On Wednesday, Apple has started implementing a new strategy in its App Stores where free-to-download apps are now labeled “Get” instead of “Free”. This new policy has been applied to both the desktop App Store and the iOS App Store.
Same as before, paid apps prominently display their costs below the app icon but the former so-called free apps now bear the new label beneath them. The new labeling system has been deployed all throughout the iOS App Store pages including the Main View, the Top Charts and on the apps’ individual pages themselves while the Main View on the desktop App Store is still to be updated (soon).
The Cupertino Firm has not commented on why the sudden change in the wording but some quarters speculate that this move has something to do with the flak that the company previously received regarding the free apps with in-app purchase capability which confused a lot of users especially the children. Many users complained that children downloading these Freemium (free apps with in-app purchase) using their iDevices were “tricked” by Apple into buying premium add-ons to the games or apps using real money via their parents’ credit info.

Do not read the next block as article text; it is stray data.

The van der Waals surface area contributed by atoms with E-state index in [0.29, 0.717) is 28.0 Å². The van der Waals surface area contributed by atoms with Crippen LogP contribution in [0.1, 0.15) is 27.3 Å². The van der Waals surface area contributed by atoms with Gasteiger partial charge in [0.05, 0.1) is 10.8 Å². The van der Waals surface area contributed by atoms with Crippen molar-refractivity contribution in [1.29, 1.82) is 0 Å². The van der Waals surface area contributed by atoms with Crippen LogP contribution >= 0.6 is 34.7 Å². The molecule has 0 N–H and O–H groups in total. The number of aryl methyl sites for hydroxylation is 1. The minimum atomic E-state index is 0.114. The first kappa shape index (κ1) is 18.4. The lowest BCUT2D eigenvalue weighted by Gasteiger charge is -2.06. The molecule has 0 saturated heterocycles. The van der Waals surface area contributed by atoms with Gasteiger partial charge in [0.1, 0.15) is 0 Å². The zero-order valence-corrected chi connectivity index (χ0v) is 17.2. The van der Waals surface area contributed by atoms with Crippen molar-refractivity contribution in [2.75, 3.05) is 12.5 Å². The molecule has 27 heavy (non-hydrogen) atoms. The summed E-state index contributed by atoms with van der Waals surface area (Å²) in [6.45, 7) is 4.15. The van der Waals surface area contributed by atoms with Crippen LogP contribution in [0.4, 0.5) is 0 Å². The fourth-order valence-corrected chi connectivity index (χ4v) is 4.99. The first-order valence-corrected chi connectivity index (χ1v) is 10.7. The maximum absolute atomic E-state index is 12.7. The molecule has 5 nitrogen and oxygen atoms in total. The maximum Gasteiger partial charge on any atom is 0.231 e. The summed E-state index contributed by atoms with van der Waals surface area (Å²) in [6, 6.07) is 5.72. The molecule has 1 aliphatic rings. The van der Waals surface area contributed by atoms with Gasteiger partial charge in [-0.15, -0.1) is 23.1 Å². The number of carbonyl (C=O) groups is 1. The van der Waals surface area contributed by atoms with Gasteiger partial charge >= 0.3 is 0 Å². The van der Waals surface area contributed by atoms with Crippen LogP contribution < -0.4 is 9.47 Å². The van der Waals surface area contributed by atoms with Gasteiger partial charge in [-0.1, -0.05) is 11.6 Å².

Last July, Google had been first to implement such a move which further put Apple on the spot by the European Commission to do the same. The Commission said that Apple had not fulfilled its duty to sufficiently address the concern. Apple replied to this by citing the company’s strong parental control, glaring labels for in-app purchases and the App Store’s kid section. In addition to this, the firm also put emphasis on its “Ask to Buy” feature in iOS 8 and that the company will pursue its continued cooperation with EC member states to be more responsive to their concerns.
For its part, Apple has greatly enhanced its App Store to sufficiently advice customers about in-app purchases. Freemium apps with in-app purchase capabilities are clearly labeled and have tags reading “Offers In-App Purchases” declaration all over the pages where these apps are located. As added security, Apple prompts the user to enter a passcode when making a potential in-app purchase, alerts the user that a paid in-app purchase is about to be consummated, and asks permission to proceed via a popup warning. With iOS 8, Apple further strengthened parental control on in-app purchases with its Family Sharing feature.